The cohort comprised 1403 patients undergoing CABG surgery whose characteristics are described in Table 1. MACE occurred in 146 patients (10.4%), consisting of postoperative mortality (n = 12), MI (n = 108), stroke (n = 17), pulmonary embolism (n = 8), cardiac arrest (n = 16), or a subsequent postoperative or catheter-based treatment for graft occlusion (n = 6). Nineteen patients had 2 or 3 events, usually MI, with either subsequent death or stroke. Most adverse events occurred before or on POD 2. Of 12 patients with operative mortality, 2 patients died at POD 0 and 10 patients died on or after POD 5. Of 17 patients with stroke, 6 patients had a stroke on or before POD 2. Of 108 patients with MI, 89 patients had a diagnosis of MI first occurring on POD 1. MACE frequency did not differ between institutions (Table 1).
AT activity and content were measured at the 7 time points (Table 2). AT activity at baseline did not differ between patients with MACE (0.91 ± 0.13 IU/mL; n = 146) and those without MACE (0.92 ± 0.13 IU/mL; n = 1257) (P = 0.18). AT activity was significantly reduced at the post-CPB measurement compared with the preoperative time point (P < 0.0001) and returned to baseline levels over the ensuing 5-day period in patients with and without MACE. Postoperative AT activity was significantly lower in patients with MACE than those without MACE (Table 2).
Decreased preoperative AT activity was independently predicted by older age, male gender, and prior heparin use within the same hospitalization (Table 3). Other clinical variables that may possibly be indicative of recent heparin use at prior recent hospitalization, such as recent MI, were also independently predictive. Decreased preoperative AT activity was also independently associated with lower platelet count and increased partial thromboplastin time, independent of recent heparin use, perhaps indicating a dose effect of heparin administration upon decreased AT activity. In the 1205 patients who had complete data for all variables in the model, decreased post-CPB AT activity was independently predicted by lower preoperative AT activity and clinical variables that indicate greater hemodilution, such as lower body weight and height and increased transfusion incidence or a prolonged procedure (Table 4).
A clinical model predicting MACE was developed (Table 5; adjusted r2 = 0.156) for 1403 patients who had complete data for all variables in the clinical model. Variables that have been associated with MACE in prior studies, notably recent MI, longer perfusion time, a requirement for intraaortic counterpulsation, and red blood cell transfusion were also associated with MACE in this study. AT activities at baseline, post-CPB, PODs 1–5, and the change from baseline at these time points for each patient were added to the clinical model, one time point at a time. Preoperative, post-CPB, and POD 1 AT activity were not independently predictive of MACE, whereas AT activity on PODs 2 and 3 was independently predictive of MACE. MACE was independently associated with change in AT activity from baseline on PODs 2–5 (Table 5). The receiver operating characteristic of the model was significantly improved by the addition of AT activity on PODs 2–4 to the model (Fig. 1).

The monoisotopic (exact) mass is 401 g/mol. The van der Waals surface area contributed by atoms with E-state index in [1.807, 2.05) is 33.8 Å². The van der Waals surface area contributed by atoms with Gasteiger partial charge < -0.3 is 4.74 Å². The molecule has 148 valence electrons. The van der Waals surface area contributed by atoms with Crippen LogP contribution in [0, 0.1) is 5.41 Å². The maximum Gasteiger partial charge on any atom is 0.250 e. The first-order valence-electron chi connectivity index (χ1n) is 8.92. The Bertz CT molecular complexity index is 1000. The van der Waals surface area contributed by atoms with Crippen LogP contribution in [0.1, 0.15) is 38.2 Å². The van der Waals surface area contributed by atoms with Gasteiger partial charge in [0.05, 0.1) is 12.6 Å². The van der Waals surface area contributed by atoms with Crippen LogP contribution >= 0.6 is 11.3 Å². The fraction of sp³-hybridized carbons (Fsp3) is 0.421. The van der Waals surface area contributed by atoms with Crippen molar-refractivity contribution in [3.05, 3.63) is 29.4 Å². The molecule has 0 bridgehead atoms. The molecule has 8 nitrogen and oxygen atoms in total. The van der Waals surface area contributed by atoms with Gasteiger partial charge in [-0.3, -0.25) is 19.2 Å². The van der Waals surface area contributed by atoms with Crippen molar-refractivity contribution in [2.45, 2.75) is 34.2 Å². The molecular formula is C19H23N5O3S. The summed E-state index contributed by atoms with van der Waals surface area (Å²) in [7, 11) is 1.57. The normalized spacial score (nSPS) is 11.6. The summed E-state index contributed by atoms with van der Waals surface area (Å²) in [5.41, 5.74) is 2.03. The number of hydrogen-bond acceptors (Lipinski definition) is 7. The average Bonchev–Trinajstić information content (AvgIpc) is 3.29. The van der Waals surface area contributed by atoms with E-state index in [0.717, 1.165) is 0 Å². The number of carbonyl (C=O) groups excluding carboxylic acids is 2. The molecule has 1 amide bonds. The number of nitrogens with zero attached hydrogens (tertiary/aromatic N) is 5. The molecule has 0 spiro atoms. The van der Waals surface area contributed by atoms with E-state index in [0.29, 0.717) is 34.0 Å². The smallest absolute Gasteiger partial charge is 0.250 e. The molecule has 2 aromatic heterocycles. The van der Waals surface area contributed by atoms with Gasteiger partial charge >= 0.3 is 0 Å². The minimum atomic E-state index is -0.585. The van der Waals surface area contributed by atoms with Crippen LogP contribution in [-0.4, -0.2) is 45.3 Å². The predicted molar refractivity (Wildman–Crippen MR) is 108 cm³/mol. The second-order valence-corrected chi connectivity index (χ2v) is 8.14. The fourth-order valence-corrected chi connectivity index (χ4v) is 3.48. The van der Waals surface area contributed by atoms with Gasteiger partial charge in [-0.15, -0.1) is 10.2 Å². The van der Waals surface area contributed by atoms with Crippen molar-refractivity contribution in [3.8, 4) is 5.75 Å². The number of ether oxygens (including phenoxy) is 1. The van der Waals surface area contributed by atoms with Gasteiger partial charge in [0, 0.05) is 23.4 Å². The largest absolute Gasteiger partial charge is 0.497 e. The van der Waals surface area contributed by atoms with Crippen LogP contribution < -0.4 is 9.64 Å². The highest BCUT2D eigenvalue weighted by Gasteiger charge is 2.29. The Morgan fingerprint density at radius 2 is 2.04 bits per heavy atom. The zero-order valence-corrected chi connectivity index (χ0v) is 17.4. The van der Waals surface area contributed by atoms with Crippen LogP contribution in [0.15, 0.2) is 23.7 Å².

This prospective, observational, cohort study confirms earlier findings that preoperative AT activity is reduced in patients with recent exposure to heparin or recent MI.5,6 Furthermore, AT activity is reduced after CPB, likely due to consumption by heparin administration6 and dilution. AT activity remained significantly reduced from baseline levels over the postoperative period, recovering to baseline levels within 5 days, on average.
In this population of patients, MACE was associated with factors that have been previously associated with MI or mortality including recent MI, peripheral vascular disease, longer perfusion time, use of intraaortic counterpulsation, and red blood cell transfusion.7–10 The clinical model of MACE generated from this cohort had modest predictive value, similar to prior clinical models.9 The addition of AT activity on POD 2 and beyond to the model modestly improved model performance. However, the clinical value of AT activity as a predictor of MACE is limited by the majority of adverse events that comprised MACE occurring before POD 2. Specifically, the majority of MACE events were MI, which was typically manifested as the peak cTnI level occurring on POD 1. Rather, it may be that lower postoperative AT activity may be a consequence of more extensive surgery and other factors that are associated with increased incidence of MACE, although such assertion cannot be proven in this observational cohort. We cannot exclude the possibility that lower AT levels may have enhanced postoperative MACE.
Increased risk of adverse cardiovascular events has been associated with lower levels of AT in other critically ill populations, such as patients with severe sepsis.11–13 These observations have prompted clinical trials of supplemental AT administration.14–17 Although several trials have shown survival benefit, a meta-analysis of 20 trials encompassing 3458 patients failed to show a survival benefit of administration of AT to critically ill patients.18
There are limited data regarding AT activity and adverse outcomes after cardiac surgery. The majority of studies describe use of AT for “heparin resistance” during CPB and lack postoperative clinical outcome data.19–25 A single well-conducted observational study of 647 patients evaluated the association between preoperative and immediate postoperative AT levels and outcomes in cardiac surgery patients. Low levels of AT activity upon ICU arrival were associated with prolonged ICU stay, higher rate of reexploration for bleeding, thromboembolism, and adverse neurologic sequelae.5 Our study examined a longer time period that encompassed the period of MACE occurrence and the recovery of AT levels, thus providing additional insights. Importantly, we replicated the finding that AT level after CPB is associated with clinical factors indicative of longer, more extensive procedures, perhaps with more hemodilution.
Although our study contributes to our understanding of the role AT plays in the perioperative period, we are concerned by the absence of a temporal correlation between lower AT activity and MACE in our cohort, likely indicating that AT level is not an important determinant of thrombotic complications such as MI, stroke, and graft occlusion in the cardiac surgical setting. Thus, our observational cohort cannot directly address any putative biological mechanism for the role of AT in MACE generation.